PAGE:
Every year, many cities in sub-Saharan Africa suffer from flooding, which is costly in terms of both material damage and human lives. A few months ago, cities such as Abidjan and Niamey were hit by these bad weather conditions. Here is an overview of some possible solutions to prevent these disasters.
It is true that the African coastal area from west to central Africa is suffering the full force of the consequences of climate change. The rainy season often arrives out of sync with unusually heavy rainfall. Last June, in Abidjan, the water level rose up to 2.50 meters in some houses.
The increasing urbanization along the coast makes these areas particularly vulnerable. For some countries, such as Senegal or Mauritania, these areas represent more than 40% of the population’s living space. In Togo, for example, the Zio plain has undergone such an accelerated transformation that it has become a peri-urban agglomeration in the space of a few years. It is therefore important to know how to preserve them.
We must take into account the multiplier effect of human influence on our territories: the situations are therefore aggravated. Of course, territorial planning remains very deficient (construction in flood-prone areas, non-application of urban development plans) which exposes more people and more property to exceptional flood phenomena.
One might be tempted to think that the responsibility lies with the climate or with the public authorities.
In reality, we ALL have a responsibility. Green spaces have disappeared from cities, both in public spaces and in private homes. Gardens have disappeared in favor of concrete: rainwater runs off the concrete. It ends up in the drains, which they make overflow. Especially since the gutters are regularly clogged with waste: plastics, household garbage, etc…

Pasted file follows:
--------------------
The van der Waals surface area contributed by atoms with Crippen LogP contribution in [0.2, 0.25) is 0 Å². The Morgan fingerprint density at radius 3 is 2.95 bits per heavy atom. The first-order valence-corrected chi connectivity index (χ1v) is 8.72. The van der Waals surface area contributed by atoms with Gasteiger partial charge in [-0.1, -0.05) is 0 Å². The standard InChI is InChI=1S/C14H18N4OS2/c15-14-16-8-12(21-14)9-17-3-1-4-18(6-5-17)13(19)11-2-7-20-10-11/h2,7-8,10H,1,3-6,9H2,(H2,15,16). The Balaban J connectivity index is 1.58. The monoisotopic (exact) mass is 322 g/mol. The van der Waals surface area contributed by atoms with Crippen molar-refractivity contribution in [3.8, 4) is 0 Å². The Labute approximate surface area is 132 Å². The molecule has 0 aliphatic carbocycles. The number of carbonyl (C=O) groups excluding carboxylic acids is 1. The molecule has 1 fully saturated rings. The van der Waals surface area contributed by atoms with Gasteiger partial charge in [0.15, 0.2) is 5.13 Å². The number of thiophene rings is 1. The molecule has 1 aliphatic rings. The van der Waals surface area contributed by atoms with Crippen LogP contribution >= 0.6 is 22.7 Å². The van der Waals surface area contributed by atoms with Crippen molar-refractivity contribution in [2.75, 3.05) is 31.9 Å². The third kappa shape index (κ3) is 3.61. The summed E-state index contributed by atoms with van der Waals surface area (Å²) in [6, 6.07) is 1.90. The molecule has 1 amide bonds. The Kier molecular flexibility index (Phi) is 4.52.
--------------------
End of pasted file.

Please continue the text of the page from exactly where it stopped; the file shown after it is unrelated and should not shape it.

The water reservoirs that are formed also become sources of garbage and mosquito nests. Green spaces help retain rainwater and facilitate the infiltration of water into the soil. So everyone can do something about it: think about putting some green cover back on your house!
Buildings are growing at a frantic pace in large metropolises, but few if any real estate programs include green spaces. The action comes from each one, in its respect of the landscape, ecological and social heritage.
It also comes from local knowledge accumulated and rich in lessons in terms of observation of climatic facts. For example, in Saint-Louis in Senegal or in the ancient city of Grand-Lahou in Côte d’Ivoire, the authorities and inhabitants did not sufficiently measure the impact of the advancing ocean (from 2 to 5 meters/year on these coasts) on these old cities whose cultural heritage was then engulfed. The traditional calendars based on the observation of the daily life allowed to establish strategies of adaptation for the local communities but also to maintain its direct environment of life.
To this local cultural heritage are added new tools such as the need to describe a local urban plan, to create a movement for action (such as the West African Coastal Area Management Program WACA), to use geographic databases and to better integrate the living around us to continue to provide the ecosystem services necessary for our survival.
To finish with an example of ecological engineering, the water lagoon system was tested in Ouagadougou, Burkina Faso, as an effective alternative sanitation technique for the treatment of domestic wastewater, particularly in the Sahelian context. Its effectiveness depends mainly on social acceptability and the degree to which local socio-economic and socio-technical contexts are taken into account in the design of this system integrated into the landscape.
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